Role of Expressed Emotion in Family Psychopathology
Family stress may be in a form of expressed emotion, hostility and/or, criticism.
Higher levels of expressed emotion (EE) are associated with susceptibility to affective psychopathology in parents and a higher familial loading for depression and bipolar disorder, according to study results published in Psychiatry Research.
Researchers examined the role of family psychopathology in parental EE attitudes, especially as it relates to parent/caregiver characteristics. A total of 95 parents and their 86 offspring were recruited as part of a 3-site randomized trial of family-focused treatment plus pharmacotherapy in youth (age 12 to 18) with bipolar I or II disorder who had experienced a manic, hypomanic, depressive, or mixed episode within the 3 months leading up to enrollment in the study; at least moderately severe hypomanic or depressive symptoms in the previous month; and a willingness to undergo pharmacotherapy for the 2-year duration of the study.
Youth diagnoses were determined using the Kiddie Schedule for Affective Disorders and Schizophrenia, Present and Lifetime Version (KSADS-PL) and a separate interview with a board-certified psychiatrist. Current severity of manic and depressive symptoms was rated using the 6- or 7-point K-SADS Mania Rating Scale and Depression Rating Scale, respectively. Cross-site reliability of the rating scales was 0.89 for the Depression and 0.81 for the Mania Rating Scales. EE status was coded from Five Minute Speech Samples (FMSS) of the parents. Reliability (ICC) on EE status between co-raters across 10 FMSS was 0.95. Parents' concurrent levels of emotional distress (past-week levels of depression, anxiety, anger/hostility, interpersonal sensitivity) were assessed using the Symptom Checklist-90-Revised. The lifetime presence of familial major depressive, bipolar, and anxiety disorders was gathered using the Family History Screen. Each parent was rated as having or not having a personal history of each mood disorder.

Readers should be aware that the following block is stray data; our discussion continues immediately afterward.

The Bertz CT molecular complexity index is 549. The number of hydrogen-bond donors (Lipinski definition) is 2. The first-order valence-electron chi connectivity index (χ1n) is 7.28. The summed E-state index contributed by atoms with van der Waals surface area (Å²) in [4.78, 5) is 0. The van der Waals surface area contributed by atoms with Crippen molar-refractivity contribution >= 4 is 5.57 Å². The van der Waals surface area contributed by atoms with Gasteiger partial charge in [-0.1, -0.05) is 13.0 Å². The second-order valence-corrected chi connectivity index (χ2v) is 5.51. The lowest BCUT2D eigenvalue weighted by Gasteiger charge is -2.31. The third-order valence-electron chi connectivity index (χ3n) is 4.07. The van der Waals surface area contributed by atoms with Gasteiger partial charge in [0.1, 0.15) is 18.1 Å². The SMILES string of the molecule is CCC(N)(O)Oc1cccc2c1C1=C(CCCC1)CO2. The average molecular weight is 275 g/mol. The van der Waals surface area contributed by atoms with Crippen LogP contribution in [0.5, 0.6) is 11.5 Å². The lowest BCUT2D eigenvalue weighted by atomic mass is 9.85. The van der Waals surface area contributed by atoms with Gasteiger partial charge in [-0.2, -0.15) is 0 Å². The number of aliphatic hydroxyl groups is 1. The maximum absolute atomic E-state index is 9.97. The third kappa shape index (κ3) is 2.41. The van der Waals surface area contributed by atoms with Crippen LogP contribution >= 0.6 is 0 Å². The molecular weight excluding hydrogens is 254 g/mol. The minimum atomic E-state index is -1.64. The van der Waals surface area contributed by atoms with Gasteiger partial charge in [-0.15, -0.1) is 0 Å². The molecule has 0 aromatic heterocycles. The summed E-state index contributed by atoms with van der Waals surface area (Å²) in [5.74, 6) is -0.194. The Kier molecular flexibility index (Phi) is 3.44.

More past-week symptoms of depression (t(94) = 3.31, P =.001), anxiety (t(94) = 3.73, P < .001), and anger/hostility ((t(94)=3.03, P =.003) were reported in parents with high EE than parents with low EE. No differences in levels of interpersonal sensitivity were determined (t(94) = 1.48, P =.14).
Neither group differed significantly in the probability of having a lifetime diagnosis of major depressive disorder (χ2(1)=2.66, P =.10), bipolar disorder (χ2(1)=1.03, P =.31), or anxiety disorder (X2(1)=1.62, P =.20) on the Family History Screen. In addition, parents with high EE had higher familial loadings of depressive (t(70)=2.12, P =.03) and manic/hypomanic syndromes (t(70) = 2.01, P =.04), but not anxiety syndromes (t(70)=1.86, P =.07). When entered into individual regression models, both total current emotional distress and family history of depressive and manic/hypomanic syndromes significantly predicted EE status. When considering both variables together, only current emotional distress was significant (χ2(1)=3.99, P =.046).
Mood symptom severity in adolescents was not associated with the classification of parental EE. The severity of offspring's Depression Rating Scale and Mania Rating Scale scores did not differ from the K-SADS in parents with low and high EE.
The researchers noted that because the findings are cross-sectional causality cannot be inferred, although the findings are consistent with an EE diathesis-stress conceptualization. Also, family history may be limited in its ability to detect psychiatric histories of parents' relatives. The similar socioeconomic backgrounds of the youths in the sample may also have affected the outcomes. Finally, they noted the possibility of the FMSS under-identifying high EE caregivers.
The ivestigators concluded that “several patient and caregiver characteristics have been identified as correlates of high or low EE attitudes in caregivers.” Emotional distress in parents and a family history of depressive and bipolar disorder relate to EE levels of parents of adolescents with bipolar disorder I or II. With this in mind, family interventions for adolescent bipolar disorder are a promising strategy for reducing stress in a high EE environment.
Millman Z B, Weintraub M J, Miklowitz D J. Expressed emotion, emotional distress, and individual and familial history of affective disorder among parents of adolescents with bipolar disorder. Psychiatry Research. 2018;270:656-660.